The GDP annual variation in the second quarter 2013 was –1.7%, as compared to the –2.0% registered in the first quarter. This result was basically caused by a more negative contribution in the domestic demand, which was compensated partially by a positive contribution of the external demand

Greece also managed to secure and addition bailout tranche after it’s latest Troika review. If you could be bothered you can read the 223 pages of ”The Second Economic Adjustment Programme for Greece Third Review – July 2013″ yourself here, or just take the official executive summary below:

Greece continues to make overall, albeit often slow, progress under the Second Economic Adjustment Programme, with several important actions being delayed. Important progress has been made on public finances and the recapitalisation of the four core banks has been completed.

The macroeconomic outlook is broadly unchanged from the previous review and recent fiscal developments have been broadly on track. However, the mission initially identified new shortfalls, notably in the health sector, that threatened the achievement of the fiscal targets for the primary balance in 2013 and 2014. The renewed fiscal gap reflects expenditure overruns in the main health care fund, delays in the issuance of property tax bills, lower social security contributions, and the non-implementation of some of the previously agreed measures for 2014. Following discussions, however, the authorities identified appropriate measures for adoption in the course of July 2013 in order to secure the primary balance targets.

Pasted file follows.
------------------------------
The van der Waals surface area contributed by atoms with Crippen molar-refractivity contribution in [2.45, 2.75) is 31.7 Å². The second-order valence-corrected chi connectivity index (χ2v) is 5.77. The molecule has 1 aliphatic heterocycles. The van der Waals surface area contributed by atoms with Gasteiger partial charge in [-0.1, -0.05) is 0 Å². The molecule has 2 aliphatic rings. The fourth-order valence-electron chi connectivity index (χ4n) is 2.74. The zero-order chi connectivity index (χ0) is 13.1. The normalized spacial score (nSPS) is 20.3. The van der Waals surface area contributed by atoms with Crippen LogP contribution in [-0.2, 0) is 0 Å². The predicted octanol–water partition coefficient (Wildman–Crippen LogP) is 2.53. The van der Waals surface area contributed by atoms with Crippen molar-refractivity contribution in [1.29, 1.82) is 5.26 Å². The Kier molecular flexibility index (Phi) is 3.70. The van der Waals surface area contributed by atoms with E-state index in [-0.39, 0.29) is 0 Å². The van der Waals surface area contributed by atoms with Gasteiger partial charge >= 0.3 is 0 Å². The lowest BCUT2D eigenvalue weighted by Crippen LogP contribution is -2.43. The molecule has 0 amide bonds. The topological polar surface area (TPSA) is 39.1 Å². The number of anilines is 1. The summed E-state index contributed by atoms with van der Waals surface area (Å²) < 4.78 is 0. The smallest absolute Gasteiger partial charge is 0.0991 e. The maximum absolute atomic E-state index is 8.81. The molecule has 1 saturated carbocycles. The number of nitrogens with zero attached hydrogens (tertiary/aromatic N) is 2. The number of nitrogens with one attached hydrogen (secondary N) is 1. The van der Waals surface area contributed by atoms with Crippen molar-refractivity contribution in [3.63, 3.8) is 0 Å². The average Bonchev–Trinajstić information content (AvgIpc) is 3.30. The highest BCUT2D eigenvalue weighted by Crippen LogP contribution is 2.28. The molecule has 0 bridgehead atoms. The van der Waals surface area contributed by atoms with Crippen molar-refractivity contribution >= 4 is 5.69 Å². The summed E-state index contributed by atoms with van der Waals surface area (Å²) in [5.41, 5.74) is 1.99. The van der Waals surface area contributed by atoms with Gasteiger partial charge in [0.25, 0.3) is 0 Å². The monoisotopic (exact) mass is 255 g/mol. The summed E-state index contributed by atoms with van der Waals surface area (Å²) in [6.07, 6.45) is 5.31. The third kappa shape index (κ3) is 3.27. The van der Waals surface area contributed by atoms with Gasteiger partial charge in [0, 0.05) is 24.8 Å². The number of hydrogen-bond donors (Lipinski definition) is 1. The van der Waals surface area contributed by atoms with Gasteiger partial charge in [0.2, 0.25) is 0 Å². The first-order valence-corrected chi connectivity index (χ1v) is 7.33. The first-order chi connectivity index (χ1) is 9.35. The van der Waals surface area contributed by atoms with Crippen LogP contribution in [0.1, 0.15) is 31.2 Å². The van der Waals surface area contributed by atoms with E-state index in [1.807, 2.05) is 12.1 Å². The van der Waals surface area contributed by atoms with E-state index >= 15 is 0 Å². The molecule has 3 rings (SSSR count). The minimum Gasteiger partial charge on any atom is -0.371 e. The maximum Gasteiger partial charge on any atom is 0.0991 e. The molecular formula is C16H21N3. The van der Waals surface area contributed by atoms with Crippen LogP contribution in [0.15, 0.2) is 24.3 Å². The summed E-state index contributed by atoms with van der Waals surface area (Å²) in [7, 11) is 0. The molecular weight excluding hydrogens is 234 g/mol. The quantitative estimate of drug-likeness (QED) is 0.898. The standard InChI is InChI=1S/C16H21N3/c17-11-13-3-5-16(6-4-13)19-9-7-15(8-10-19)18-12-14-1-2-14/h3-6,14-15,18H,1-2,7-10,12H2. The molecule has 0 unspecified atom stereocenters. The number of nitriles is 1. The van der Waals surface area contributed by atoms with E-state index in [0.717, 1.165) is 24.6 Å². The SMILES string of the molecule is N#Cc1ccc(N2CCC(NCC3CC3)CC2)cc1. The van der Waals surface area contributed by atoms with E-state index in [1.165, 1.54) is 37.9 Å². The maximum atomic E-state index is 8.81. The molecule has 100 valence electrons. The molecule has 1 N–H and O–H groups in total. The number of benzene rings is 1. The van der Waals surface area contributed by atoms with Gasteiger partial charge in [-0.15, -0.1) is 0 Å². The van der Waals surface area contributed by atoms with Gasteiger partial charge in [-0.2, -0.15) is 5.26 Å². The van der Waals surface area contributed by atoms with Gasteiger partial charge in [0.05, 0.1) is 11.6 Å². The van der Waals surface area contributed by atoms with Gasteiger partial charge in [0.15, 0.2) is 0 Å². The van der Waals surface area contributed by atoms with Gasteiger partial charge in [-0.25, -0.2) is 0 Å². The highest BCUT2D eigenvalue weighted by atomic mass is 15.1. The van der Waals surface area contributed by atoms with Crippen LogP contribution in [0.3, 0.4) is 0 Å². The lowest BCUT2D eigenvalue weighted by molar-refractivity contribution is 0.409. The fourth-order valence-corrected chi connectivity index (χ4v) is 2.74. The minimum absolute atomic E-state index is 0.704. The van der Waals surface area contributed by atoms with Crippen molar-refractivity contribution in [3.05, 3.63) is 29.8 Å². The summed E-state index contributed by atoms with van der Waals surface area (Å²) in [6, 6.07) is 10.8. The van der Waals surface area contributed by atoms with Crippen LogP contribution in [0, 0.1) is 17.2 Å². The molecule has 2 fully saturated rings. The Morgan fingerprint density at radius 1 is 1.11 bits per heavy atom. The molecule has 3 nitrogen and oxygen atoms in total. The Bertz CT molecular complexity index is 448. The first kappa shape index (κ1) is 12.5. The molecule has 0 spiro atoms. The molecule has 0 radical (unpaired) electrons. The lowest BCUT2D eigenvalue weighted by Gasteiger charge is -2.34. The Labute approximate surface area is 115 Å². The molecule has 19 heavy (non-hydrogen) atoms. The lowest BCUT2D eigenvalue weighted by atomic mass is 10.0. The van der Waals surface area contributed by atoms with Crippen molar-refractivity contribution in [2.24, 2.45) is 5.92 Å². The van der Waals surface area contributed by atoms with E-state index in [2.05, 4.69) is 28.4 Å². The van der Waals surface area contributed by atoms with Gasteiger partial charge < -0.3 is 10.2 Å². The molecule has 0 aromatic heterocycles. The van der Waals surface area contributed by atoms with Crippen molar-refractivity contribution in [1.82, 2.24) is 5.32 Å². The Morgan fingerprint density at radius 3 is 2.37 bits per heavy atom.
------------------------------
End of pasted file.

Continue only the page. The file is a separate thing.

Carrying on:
Increasing public revenues and reforming an ineffective revenue administration are key priorities. Significant efforts are needed to make the recently created semi-autonomous revenue administration fully operational and improve its effectiveness. A simpler and less distortive taxation system and a new tax procedures code will facilitate these efforts. Further progress was made in monitoring and correcting public expenditure, by improving Public Financial Management (PFM), but weaknesses remain and more reforms are needed. Limited progress has also been made in selling assets through privatisation and 2013 proceeds have so far been below expectations.

As you can see, Greece has done enough to get the next tranche of €5.8bn, but structural change continues to be slow, the privatisation program is all but a complete failure at this stage, and the Troika continues to ask for further cuts to government staff and services. This all looks to me that some new form of OSI is still going to be required for Greece over the next 12-18 months.

And now for the not so good news…

As H&H posted on earlier in the week the recent ECB quarterly survey suggested that the demand and availability of credit in the Eurozone is improving. The problem is, as I’ve noted previously, and you can see if you read the original survey, the banks themselves tend to be overly optimistic about what is occurring in the real economy. If you read the latest monthly bulletin from the ECB you find quite a different story (from Page 25-26):